The Beader’s Guide to Jewelry Design, written by Margie Deeb, teaches you to design your own creations by paying attention to unity, scale, proportion, balance, rhythm, shape, pattern, texture, movement, drape, and color. You’ll explore the interaction of jewelry and the body: how it moves, how it drapes, how it guides the viewer’s eye to complement–or clash–with different body sizes and wardrobe. The concepts presented are supported by photos, illustrations, before-and-after examples, and challenges. Tips from today’s leading jewelry designers in polymer clay, beads, precious metal clay, ceramic, and wire teach you how to take your ideas and refine them into extraordinary, wearable jewelry.
- Discover why a piece of jewelry is visually appealing.
- Understand why you prefer certain styles and how to apply the concepts to achieve what you want.
- Gain confidence in using specific applications of visual and aesthetic principles.
- Be inspired to grow and express more of yourself and your unique visions of beauty.
This is the sixth in a nine-part interview with Margie.
Q How is shape important, Margie?
A As we wear a carefully crafted shape of beauty—for that is exactly what jewelry is—it becomes an expression and extension of who we are. Shape contributes to that expression. When you look at a piece of jewelry from a distance, its shape is the first thing you see. You can’t discern individual beads or intricate surface embellishment. Your eye immediately perceives just the essential shape.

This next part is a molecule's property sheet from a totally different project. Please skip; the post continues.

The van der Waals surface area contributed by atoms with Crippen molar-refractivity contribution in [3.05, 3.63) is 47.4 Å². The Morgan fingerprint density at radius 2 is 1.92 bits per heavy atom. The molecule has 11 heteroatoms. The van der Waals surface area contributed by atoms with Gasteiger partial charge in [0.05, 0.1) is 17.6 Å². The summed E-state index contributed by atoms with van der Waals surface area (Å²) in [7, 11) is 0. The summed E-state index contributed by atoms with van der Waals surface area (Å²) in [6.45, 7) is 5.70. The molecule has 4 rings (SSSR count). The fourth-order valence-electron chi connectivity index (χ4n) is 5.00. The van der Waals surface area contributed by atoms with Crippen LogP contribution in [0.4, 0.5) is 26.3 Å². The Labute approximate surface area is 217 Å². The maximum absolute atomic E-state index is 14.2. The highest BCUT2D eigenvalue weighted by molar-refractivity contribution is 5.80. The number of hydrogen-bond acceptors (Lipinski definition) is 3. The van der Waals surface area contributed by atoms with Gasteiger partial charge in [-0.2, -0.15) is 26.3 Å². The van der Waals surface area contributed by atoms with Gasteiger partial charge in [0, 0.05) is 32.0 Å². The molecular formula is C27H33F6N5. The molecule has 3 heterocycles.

Obsessed as bead artists are with surface embellishment, it can be tempting to minimize the importance of the shape of the jewelry we’re designing so we can get to the “good stuff,” the intricacies of stitch wizardry and surface ornamentation. When this kind of myopia is in place, design suffers. The most extraordinary beads woven into fascinating patterns amount to little if they’re part of a sloppy or confusing shape.
So I encourage everyone to fall in love with shapes: learn all you can about their movement, style, and language. Your jewelry will be more beautiful because of it.
Q It seems color would be the most important principle for a piece of jewelry. Isn’t that the first thing people notice?
A Most often, yes. But it depends on the distance the jewelry is being seen from. When seen up close, color does compose the major impact of a piece. When looking at a piece of beadwork, a viewer will accept or reject it in less than 30 seconds. The colors account for 60 percent of that decision. Consider the jewelry on magazine covers: color provides the over-riding emotional tone. But when seen from a bit of a distance, even just another foot or two, it’s the shape of the jewelry that our eye immediately discerns. That’s why a whole chapter of my book is devoted to shape.
I devote another chapter to color. Our reaction to color is emotional and visceral. Our “heart” reacts strongly and we feel the response in our bodies. Likewise, the colors we choose for our jewelry elicit emotional, gut-level responses from others. Color, and color alone, can infuse your creations with the ability to astonish.
Color is critical to the artist because it’s one of the most powerful notes in your artistic voice. Your unique sense of color, cultivated and nurtured, becomes a signature of who you are.
Check in next Tuesday for the seventh part of my interview with Margie!
Margie Deeb is the author of five beading books. For more info about her newest one, check out http://beadersguidetojewelrydesign.com